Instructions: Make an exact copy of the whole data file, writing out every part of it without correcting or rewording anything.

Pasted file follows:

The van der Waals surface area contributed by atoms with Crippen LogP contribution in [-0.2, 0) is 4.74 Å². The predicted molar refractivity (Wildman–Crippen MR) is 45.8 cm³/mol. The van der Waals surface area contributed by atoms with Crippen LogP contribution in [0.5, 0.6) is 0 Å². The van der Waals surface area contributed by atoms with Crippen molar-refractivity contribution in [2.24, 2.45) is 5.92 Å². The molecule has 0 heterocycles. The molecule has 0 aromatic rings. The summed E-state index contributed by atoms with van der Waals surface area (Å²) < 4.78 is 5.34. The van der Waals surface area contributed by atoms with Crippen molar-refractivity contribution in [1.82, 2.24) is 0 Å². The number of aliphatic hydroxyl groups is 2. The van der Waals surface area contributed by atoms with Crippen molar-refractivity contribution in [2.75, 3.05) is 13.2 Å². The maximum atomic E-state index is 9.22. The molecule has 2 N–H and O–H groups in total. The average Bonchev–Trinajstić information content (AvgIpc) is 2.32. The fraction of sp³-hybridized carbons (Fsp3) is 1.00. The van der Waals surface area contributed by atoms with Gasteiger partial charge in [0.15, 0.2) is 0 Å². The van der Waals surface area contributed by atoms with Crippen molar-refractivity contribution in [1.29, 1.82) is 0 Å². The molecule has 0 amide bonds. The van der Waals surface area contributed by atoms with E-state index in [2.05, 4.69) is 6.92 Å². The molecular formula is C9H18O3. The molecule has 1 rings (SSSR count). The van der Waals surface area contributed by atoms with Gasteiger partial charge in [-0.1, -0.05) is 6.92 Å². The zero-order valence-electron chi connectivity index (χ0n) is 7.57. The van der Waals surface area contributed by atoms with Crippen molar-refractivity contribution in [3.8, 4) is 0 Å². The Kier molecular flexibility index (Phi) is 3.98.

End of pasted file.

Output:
The van der Waals surface area contributed by atoms with Crippen LogP contribution in [-0.2, 0) is 4.74 Å². The predicted molar refractivity (Wildman–Crippen MR) is 45.8 cm³/mol. The van der Waals surface area contributed by atoms with Crippen LogP contribution in [0.5, 0.6) is 0 Å². The van der Waals surface area contributed by atoms with Crippen molar-refractivity contribution in [2.24, 2.45) is 5.92 Å². The molecule has 0 heterocycles. The molecule has 0 aromatic rings. The summed E-state index contributed by atoms with van der Waals surface area (Å²) < 4.78 is 5.34. The van der Waals surface area contributed by atoms with Crippen molar-refractivity contribution in [1.82, 2.24) is 0 Å². The number of aliphatic hydroxyl groups is 2. The van der Waals surface area contributed by atoms with Crippen molar-refractivity contribution in [2.75, 3.05) is 13.2 Å². The maximum atomic E-state index is 9.22. The molecule has 2 N–H and O–H groups in total. The average Bonchev–Trinajstić information content (AvgIpc) is 2.32. The fraction of sp³-hybridized carbons (Fsp3) is 1.00. The van der Waals surface area contributed by atoms with Gasteiger partial charge in [0.15, 0.2) is 0 Å². The van der Waals surface area contributed by atoms with Crippen molar-refractivity contribution in [1.29, 1.82) is 0 Å². The molecule has 0 amide bonds. The van der Waals surface area contributed by atoms with E-state index in [2.05, 4.69) is 6.92 Å². The molecular formula is C9H18O3. The molecule has 1 rings (SSSR count). The van der Waals surface area contributed by atoms with Gasteiger partial charge in [-0.1, -0.05) is 6.92 Å². The zero-order valence-electron chi connectivity index (χ0n) is 7.57. The van der Waals surface area contributed by atoms with Crippen molar-refractivity contribution in [3.8, 4) is 0 Å². The Kier molecular flexibility index (Phi) is 3.98.